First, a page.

similarity queries effectively and efficiently. In order to achieve industrial strength,
the required specialized functionality has to be integrated into fully-fledged database
systems, so that fundamental services of these systems can be fully reused, including
transactions, concurrency control and recovery.
This thesis aims at the development of theoretical sound and practical realizable
algorithms which effectively and efficiently detect colliding and similar complex
spatial objects.
After a short introductory Part I, we look in Part II at different spatial index struc-
tures and discuss their integrability into object-relational database systems. Based on
this discussion, we present two generic approaches for accelerating collision queries.
The first approach exploits available statistical information in order to accelerate the
query process. The second approach is based on a cost-based decompositioning of
complex spatial objects. In a broad experimental evaluation based on real-world test
data sets, we demonstrate the usefulness of the presented techniques which allow
interactive query response times even for large data sets of complex objects.
In Part III of the thesis, we discuss several similarity models for spatial objects. We
show by means of a new evaluation method that data-partitioning similarity models
yield more meaningful results than space-partitioning similarity models. We intro-
duce a very effective similarity model which is based on a new paradigm in similarityiv
search, namely the use of vector set represented objects. In order to guarantee effi-
cient query processing, suitable filters are introduced for accelerating similarity que-
ries on complex spatial objects. Based on clustering and the introduced similarity
models we present an industrial prototype which helps the user to navigate through
massive data sets.v
Abstract (in German)
Ein schneller und reibungsloser Entwicklungsprozess neuer Produkte ist ein wich-
tiger Faktor für den wirtschaftlichen Erfolg vieler Unternehmen insbesondere aus der
Luft- und Raumfahrttechnik und der Automobilindustrie. Damit Ingenieure in immer
kürzerer Zeit immer anspruchsvollere Produkte entwickeln können, werden effek-
tive und effiziente Kollisions- und Ähnlichkeitsanfragen auf komplexen räumlichen
Objekten benötigt. Um den hohen Anforderungen eines produktiven Einsatzes zu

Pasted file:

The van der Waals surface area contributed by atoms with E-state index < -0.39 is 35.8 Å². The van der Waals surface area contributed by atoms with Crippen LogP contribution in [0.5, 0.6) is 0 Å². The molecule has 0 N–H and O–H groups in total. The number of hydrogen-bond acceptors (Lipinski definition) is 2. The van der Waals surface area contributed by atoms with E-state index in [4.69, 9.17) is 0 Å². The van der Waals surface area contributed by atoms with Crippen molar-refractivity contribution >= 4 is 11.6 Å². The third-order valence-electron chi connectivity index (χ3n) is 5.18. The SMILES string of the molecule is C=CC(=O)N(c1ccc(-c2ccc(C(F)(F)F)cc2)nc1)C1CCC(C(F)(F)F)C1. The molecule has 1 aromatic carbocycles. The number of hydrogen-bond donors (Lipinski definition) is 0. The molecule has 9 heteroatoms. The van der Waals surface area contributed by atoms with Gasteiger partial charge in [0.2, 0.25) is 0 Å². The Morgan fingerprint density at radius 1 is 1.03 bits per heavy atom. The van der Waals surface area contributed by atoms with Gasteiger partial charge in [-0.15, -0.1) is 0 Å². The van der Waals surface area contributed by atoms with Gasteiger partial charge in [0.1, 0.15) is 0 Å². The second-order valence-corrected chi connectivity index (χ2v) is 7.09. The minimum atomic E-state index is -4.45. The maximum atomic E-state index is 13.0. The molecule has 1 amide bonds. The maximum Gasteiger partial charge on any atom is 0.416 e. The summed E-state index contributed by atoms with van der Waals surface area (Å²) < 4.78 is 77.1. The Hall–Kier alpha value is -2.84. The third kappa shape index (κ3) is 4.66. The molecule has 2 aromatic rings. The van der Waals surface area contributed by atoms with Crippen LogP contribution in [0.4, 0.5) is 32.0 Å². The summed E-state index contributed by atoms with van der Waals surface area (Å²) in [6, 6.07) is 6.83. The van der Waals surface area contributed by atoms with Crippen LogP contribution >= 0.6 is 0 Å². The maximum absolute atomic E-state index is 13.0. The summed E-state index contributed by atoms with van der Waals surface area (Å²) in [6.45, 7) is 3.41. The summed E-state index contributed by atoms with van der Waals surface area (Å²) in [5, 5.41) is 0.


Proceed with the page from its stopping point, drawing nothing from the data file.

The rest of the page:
genügen, müssen entsprechend spezialisierte Zugriffsmethoden in vollwertige
Datenbanksysteme integriert werden, so dass zentrale Datenbankdienste wie Trans-
aktionen, kontrollierte Nebenläufigkeit und Wiederanlauf sichergestellt sind.
Ziel dieser Doktorarbeit ist es deshalb, effektive und effiziente Algorithmen für
Kollisions- und Ähnlichkeitsanfragen auf komplexen räumlichen Objekten zu ent-
wickeln und diese in kommerzielle Objekt-Relationale Datenbanksysteme zu
integrieren.
Im ersten Teil der Arbeit werden verschiedene räumliche Indexstrukturen zur effi-
zienten Bearbeitung von Kollisionsanfragen diskutiert und auf ihre Integrations-
fähigkeit in Objekt-Relationale Datenbanksysteme hin untersucht. Daran an-
knüpfend werden zwei generische Verfahren zur Beschleunigung von Kollisionsan-
fragen vorgestellt. Das erste Verfahren benutzt statistische Informationen räumlicher
Indexstrukturen, um eine gegebene Anfrage zu beschleunigen. Das zweite Verfahren
beruht auf einer kostenbasierten Zerlegung komplexer räumlicher Datenbank-
Objekte. Diese beiden Verfahren ergänzen sich gegenseitig und können unabhängig
voneinander oder zusammen eingesetzt werden. In einer ausführlichen experiment-
ellen Evaluation wird gezeigt, dass die beiden vorgestellten Verfahren interaktive
Kollisionsanfragen auf umfangreichen Datenmengen und komplexen Objekten er-
möglichen. vi
Im zweiten Teil der Arbeit werden verschiedene Ähnlichkeitsmodelle für räum-
liche Objekte vorgestellt. Es wird experimentell aufgezeigt, dass datenpartitionier-
ende Modelle effektiver sind als raumpartitionierende Verfahren. Weiterhin werden
geeignete Filtertechniken zur Beschleunigung des Anfrageprozesses entwickelt und
experimentell untersucht. Basierend auf Clustering und den entwickelten Ähnlich-
keitsmodellen wird ein industrietauglicher Prototyp vorgestellt, der Benutzern hilft,
durch große Datenmengen zu navigieren. vii
Survey of Chapters
PART I. INTRODUCTION TO VIRTUAL ENGINEERING
1 Introduction 3
2 Spatial Engineering Databases 15
PART II. DATABASE SUPPORT FOR DIGITAL MOCKUP
3 Object Relational Indexing 29
4 A Cost Model for Spatial Intersection Queries 67
5 Statistic-Driven Acceleration of Relational Index Structures 95
6 Cost-based Decompositioning of Complex Spatial Objects 121
PART III. DATABASE SUPPORT FOR SIMILARITY SEARCH
7 Foundations of Similarity Search 171
8 Similarity Models for Voxelized CAD Data 199
9 Effectiveness of Similarity Models 223
10 Efficiency of Similarity Models 243
11 BOSS: Browsing Optics-Plots for Similarity Search 289
12 Conclusions 313viii Survey of Chapters